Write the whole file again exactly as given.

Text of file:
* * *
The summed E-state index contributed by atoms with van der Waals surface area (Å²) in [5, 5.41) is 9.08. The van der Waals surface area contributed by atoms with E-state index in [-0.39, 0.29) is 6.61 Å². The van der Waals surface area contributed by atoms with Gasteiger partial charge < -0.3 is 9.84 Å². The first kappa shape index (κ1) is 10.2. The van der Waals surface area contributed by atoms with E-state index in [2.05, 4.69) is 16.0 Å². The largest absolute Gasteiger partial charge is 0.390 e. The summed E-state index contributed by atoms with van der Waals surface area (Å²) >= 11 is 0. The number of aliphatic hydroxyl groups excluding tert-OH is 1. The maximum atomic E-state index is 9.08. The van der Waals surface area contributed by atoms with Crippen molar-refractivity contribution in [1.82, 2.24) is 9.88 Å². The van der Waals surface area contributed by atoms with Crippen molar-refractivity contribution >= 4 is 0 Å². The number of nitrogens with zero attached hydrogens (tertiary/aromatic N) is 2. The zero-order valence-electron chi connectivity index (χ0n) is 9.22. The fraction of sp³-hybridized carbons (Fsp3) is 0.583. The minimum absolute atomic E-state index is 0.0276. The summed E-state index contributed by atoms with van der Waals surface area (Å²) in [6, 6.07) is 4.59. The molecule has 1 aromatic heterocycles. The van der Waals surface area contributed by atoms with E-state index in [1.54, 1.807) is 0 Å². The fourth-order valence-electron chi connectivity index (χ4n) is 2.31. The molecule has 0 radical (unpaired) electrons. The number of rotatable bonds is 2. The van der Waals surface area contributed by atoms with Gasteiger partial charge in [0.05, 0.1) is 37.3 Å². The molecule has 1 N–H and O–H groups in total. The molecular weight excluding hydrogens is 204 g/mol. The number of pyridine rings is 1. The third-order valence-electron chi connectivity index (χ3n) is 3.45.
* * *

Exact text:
The summed E-state index contributed by atoms with van der Waals surface area (Å²) in [5, 5.41) is 9.08. The van der Waals surface area contributed by atoms with E-state index in [-0.39, 0.29) is 6.61 Å². The van der Waals surface area contributed by atoms with Gasteiger partial charge < -0.3 is 9.84 Å². The first kappa shape index (κ1) is 10.2. The van der Waals surface area contributed by atoms with E-state index in [2.05, 4.69) is 16.0 Å². The largest absolute Gasteiger partial charge is 0.390 e. The summed E-state index contributed by atoms with van der Waals surface area (Å²) >= 11 is 0. The number of aliphatic hydroxyl groups excluding tert-OH is 1. The maximum atomic E-state index is 9.08. The van der Waals surface area contributed by atoms with Crippen molar-refractivity contribution in [1.82, 2.24) is 9.88 Å². The van der Waals surface area contributed by atoms with Crippen molar-refractivity contribution >= 4 is 0 Å². The number of nitrogens with zero attached hydrogens (tertiary/aromatic N) is 2. The zero-order valence-electron chi connectivity index (χ0n) is 9.22. The fraction of sp³-hybridized carbons (Fsp3) is 0.583. The minimum absolute atomic E-state index is 0.0276. The summed E-state index contributed by atoms with van der Waals surface area (Å²) in [6, 6.07) is 4.59. The molecule has 1 aromatic heterocycles. The van der Waals surface area contributed by atoms with E-state index in [1.54, 1.807) is 0 Å². The fourth-order valence-electron chi connectivity index (χ4n) is 2.31. The molecule has 0 radical (unpaired) electrons. The number of rotatable bonds is 2. The van der Waals surface area contributed by atoms with Gasteiger partial charge in [0.05, 0.1) is 37.3 Å². The molecule has 1 N–H and O–H groups in total. The molecular weight excluding hydrogens is 204 g/mol. The number of pyridine rings is 1. The third-order valence-electron chi connectivity index (χ3n) is 3.45.